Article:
Thursday, May 25, 2017

Thursday #Review - The Peal Thief by Elizabeth Wein #YALit #Historical

Series: Code Name Verity Prequel
Format: E-Galley, 326 pages
Release Date: May 2, 2017
Publisher: Disney-Hyperion
Source: NetGalley
Genre: Young Adult, Historical

Before Verity…there was Julie.

When fifteen-year-old Julia Beaufort-Stuart wakes up in the hospital, she knows the lazy summer break she’d imagined won’t be exactly like she anticipated. And once she returns to her grandfather’s estate, a bit banged up but alive, she begins to realize that her injury might not have been an accident. One of her family’s employees is missing, and he disappeared on the very same day she landed in the hospital.

Desperate to figure out what happened, she befriends Euan McEwen, the Scottish Traveller boy who found her when she was injured, and his standoffish sister, Ellen. As Julie grows closer to this family, she experiences some of the prejudices they’ve grown used to firsthand, a stark contrast to her own upbringing, and finds herself exploring thrilling new experiences that have nothing to do with a missing-person investigation.

Her memory of that day returns to her in pieces, and when a body is discovered, her new friends are caught in the crosshairs of long-held biases about Travellers. Julie must get to the bottom of the mystery in order to keep them from being framed for the crime.

The Pearl Thief, by author Elizabeth Wein, is being sold as the prequel to Code Name Verity. The author went back in time a few years before CNV took place and decided to tell the story about 15-year old Julia Lindsay MacKenzie Wallace Beaufort Stuart, one of the heroine's of Code Name Verity. It is the summer of 1938, when Julia returns to her Grandfather's ancestral home in Scotland unannounced. Her Grandfather's home is being turned into a school due to his substantial debt. 

Without going too much into the story, Julia finds herself waking up in the hospital with no memory of what really happened to her. It is a place where she finds that she has been saved by two Travelers (Ellen & Euan McEwen) who are treated with disrespect and loathing because of their social status. Julia herself is thought to be a Traveler by a bigoted nursing staff, and that brings us to the have, have-nots storyline that hangs over the story. One could say that this leads to her eventual path serving her country in World War II.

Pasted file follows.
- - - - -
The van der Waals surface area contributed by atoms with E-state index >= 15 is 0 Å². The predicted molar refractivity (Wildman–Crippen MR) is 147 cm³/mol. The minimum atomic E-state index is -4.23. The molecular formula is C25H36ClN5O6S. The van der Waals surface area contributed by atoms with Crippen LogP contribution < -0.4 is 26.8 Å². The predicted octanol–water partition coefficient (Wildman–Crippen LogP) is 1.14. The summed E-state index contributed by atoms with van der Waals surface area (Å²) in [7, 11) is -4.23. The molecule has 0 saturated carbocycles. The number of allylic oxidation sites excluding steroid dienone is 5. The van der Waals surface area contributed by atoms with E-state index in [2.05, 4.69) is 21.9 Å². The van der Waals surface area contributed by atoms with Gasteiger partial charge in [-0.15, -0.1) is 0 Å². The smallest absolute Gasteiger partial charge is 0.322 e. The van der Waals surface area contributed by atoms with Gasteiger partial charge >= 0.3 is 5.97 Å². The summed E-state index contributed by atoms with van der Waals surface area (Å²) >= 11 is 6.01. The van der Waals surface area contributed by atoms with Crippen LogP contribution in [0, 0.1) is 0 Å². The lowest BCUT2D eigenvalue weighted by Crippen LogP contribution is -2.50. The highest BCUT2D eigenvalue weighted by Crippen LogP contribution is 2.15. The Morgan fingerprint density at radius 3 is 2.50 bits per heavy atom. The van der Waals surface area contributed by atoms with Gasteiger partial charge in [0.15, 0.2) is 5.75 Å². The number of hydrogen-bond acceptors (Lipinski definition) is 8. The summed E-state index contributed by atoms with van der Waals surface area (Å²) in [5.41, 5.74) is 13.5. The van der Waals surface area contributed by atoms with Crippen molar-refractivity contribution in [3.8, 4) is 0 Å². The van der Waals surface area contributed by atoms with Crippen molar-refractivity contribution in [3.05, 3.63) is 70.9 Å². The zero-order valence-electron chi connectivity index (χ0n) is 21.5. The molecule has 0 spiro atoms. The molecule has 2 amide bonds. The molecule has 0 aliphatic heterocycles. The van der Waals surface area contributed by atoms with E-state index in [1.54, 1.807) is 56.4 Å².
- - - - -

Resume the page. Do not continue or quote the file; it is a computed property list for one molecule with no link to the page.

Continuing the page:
After being released, Julia's journey takes her through a further understanding of the Travelers, a sexual awakening where she has feelings for both the boy and girl Travelers, but honestly, it is Ellen who Julia really has the most fun with. Along with her brother Jamie, Julia, Ellen, & Ewen work together in an attempt to solve a very curious mystery that hangs over the reconstruction of her Grandfather's home into a school. The Pearl Thief is much lighter in nature than Code Name Verity. I didn't find myself reaching for a Kleenex while reading this book. I did laugh at the banter between Julie and Ellen. 

If you haven't read Code Name Verity, this is probably a good place to start. Even if you have read CNV, this story will be something entirely different for you. It's not about the war. It's about Julie's heritage, her relationship with the McEwens & Mary Kinnard, and her exploration of her sexual inclinations. It also is a social commentary about those who have, and those who have not. This story doesn't get into the war between Britain and the Axis. It also doesn't explore why Julie joined the war effort, and later became Verity. That was left for Verity to explain.

The most brilliant aspect of this story is the setting. Scotland is such a beautiful and intriguing place. When I was in the Navy, I always said I would love to travel back to Scotland, and make my home there. The people, the scenery, the history is beyond anything that I've seen in my travels around the world. But, somehow I ended up in Florida instead! ::head desk::: 

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